Live: The Black Eyed Peas Grandstand, Survive The Rain In Central Park


The Black Eyed Peas
The Great Lawn, Central Park
Friday, September 30

Better than: Being kettled.

Before Friday’s Central Park show, the latest Black Eyed Peas news involved the group’s announcement that they would be joining Christina Aguilera, Smokey Robinson, and Cee Lo Green on stage at a Michael Jackson tribute concert next month. It’s a natural fit, because when it comes globe-spanning, black-or-white mega-pop, the Peas seem to be constantly reaching for (and in the case of 2009’s The E.N.D., almost achieving) the monocultural dominance that once put Thriller in some 110 million households. still hasn’t written his “Billie Jean,” but his presence at the head of this concert—half world’s-biggest-charity-gala, half IRL telethon—showed that when it comes to toothless neoliberal humanitarian grandstanding, the rapper/producer might even have MJ beat.

As protestors occupied Wall Street 20 miutes away, I arrived at the park’s great lawn while speakers the size of skyscrapers blasted John Lennon’s “Imagine” and a message decidedly different than that emerging from the megaphones downtown. After the night’s emcee urged the 60,000 people in attendance to “go buy some Calvin Klein” because the designer had donated to the Robin Hood Foundation, the banker-run non-profit organizing the event, he smoothly segued into another corporate endorsement: “Someone else who we love is Chase Bank.” And after playing a brief Chase commercial concluded, “They’re so rich. That’s why we love them.” (Yes, thank god for the rich, because if not for them, who would donate to the poor?)

This display, followed by the ensuing parade of millionaires—all of whom were somehow able to convince themselves that they were in fact part of the solution—was almost enough to convince me to ditch the show and cab it down to the protests. Fortunately I stayed, and the Black Eyed Peas put on one of the best large-scale shows I’ve seen in recent memory

The group’s set began with The E.N.D.‘s “Rock That Body,” leading his bandmates through the song’s buzzing synths and the stage’s Speed Racer graphics before allowing Fergie to take centerstage on “Meet Me Halfway” and “Just Can’t Get Enough.” Belting out these spacey hooks, then having a go at the more reserved “Glamorous” and “Big Girls Don’t Cry” later in the evening, Fergie took a giant leap towards restoring the reputation that was so damaged by the group’s disastrous Super Bowl performance. Yes, she must continuously struggle to rein in her voice, and yes, sometimes she loses the battle, but on most of her grimace-inducing slip-ups (and on Friday there were only one or two), the problem is caused by the arena-sized speakers putting most of their muscle into the bass and leaving her vocals hanging in the upper registers.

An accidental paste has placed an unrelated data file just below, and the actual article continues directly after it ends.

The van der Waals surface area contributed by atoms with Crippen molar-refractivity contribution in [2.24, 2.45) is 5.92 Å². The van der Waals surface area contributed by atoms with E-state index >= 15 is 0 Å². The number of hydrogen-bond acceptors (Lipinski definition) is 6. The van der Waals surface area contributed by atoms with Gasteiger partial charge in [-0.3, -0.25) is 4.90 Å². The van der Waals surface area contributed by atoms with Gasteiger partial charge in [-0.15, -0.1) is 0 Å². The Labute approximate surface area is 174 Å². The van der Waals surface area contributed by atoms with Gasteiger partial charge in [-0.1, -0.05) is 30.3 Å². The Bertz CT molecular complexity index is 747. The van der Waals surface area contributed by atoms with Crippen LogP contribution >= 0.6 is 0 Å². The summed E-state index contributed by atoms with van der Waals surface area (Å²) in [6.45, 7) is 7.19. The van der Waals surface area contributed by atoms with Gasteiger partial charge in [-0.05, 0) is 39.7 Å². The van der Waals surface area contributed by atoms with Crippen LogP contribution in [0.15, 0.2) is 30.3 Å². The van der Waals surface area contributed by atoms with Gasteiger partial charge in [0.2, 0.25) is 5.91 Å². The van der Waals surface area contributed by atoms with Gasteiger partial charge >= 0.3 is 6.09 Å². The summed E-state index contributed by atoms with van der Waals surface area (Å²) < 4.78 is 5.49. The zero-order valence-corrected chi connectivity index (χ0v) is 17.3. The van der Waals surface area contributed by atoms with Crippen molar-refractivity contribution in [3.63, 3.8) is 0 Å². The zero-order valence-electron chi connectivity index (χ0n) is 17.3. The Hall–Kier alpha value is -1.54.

Meanwhile, the mock freestyle that followed “Just Can’t Get Enough” provided with his most impressive vocal performance, and although he capably handled the challenge presented by the beat’s triple-time conclusion, the show’s most pleasurable moments came when he dropped the mic altogether and began spinning records in a hydraulic DJ booth. The set, beginning with Usher’s “OMG” and moving through, roughly, Eurythmics’ “Sweet Dreams,” Red Hot Chili Peppers’ “Otherdide,” Kings of Leon’s “Woo Hoo,” “Don’t Stop Believing,” “Smells Like Teen Spirit,” and “Sweet Child o’ Mine,” was… well, a bit obvious, with digging in the crates not for funky obscurities but for the traces of that crumbling monoculture mentioned above. By the end, with the raindrops starting to fall, the entire crowd was eating of the palm of his metallic robot hands, and when he left the stage to “Party Rock Anthem” and 60,000 people throwing their green glow sticks in the air, it was almost sublime.

From here, the set mostly fizzled out. The encore—”Boom Boom Pow,” “The Time (Dirty Bit),” and “I Gotta Feeling”—brought some energy back into the by this point soaked crowd, but late rain and a pair of pseudo-inspirational duds (“Where Is the Love” and’s “We Can Be Anything”) had deflated the mood, even if the latter provided the Peas’ backing band with their biggest workout of the night. “The rain stopped us last time,” at one point shouted, referring to the first attempt to throw this show in June, “but it won’t stop us again.” And he was right, it certainly didn’t.

Critical bias: So ready for the critical reevaluation of The Dutchess.

Random notebook dump: During “Big Girls Don’t Cry,” Fergie pulled her guitarist, then her bassist down to the ground by the hair of their goatees. This was the strangest thing I saw all September.

Set list:

“Rock That Body”
“Meet Me Halfway”
“Just Can’t Get Enough” Google+ “freestyle”
“Imma Bee”
“Don’t Stop the Party”
“Don’t Phunk with My Heart”
“My Humps”
“Shut Up”
“Joints & Jam”
“Big Girls Don’t Cry” DJ Set
“Pump It”
“Where is the Love”
“We Can Be Anything”

“Boom Boom Pow”
“The Time (Dirty Bit)”
“I Gotta Feeling”

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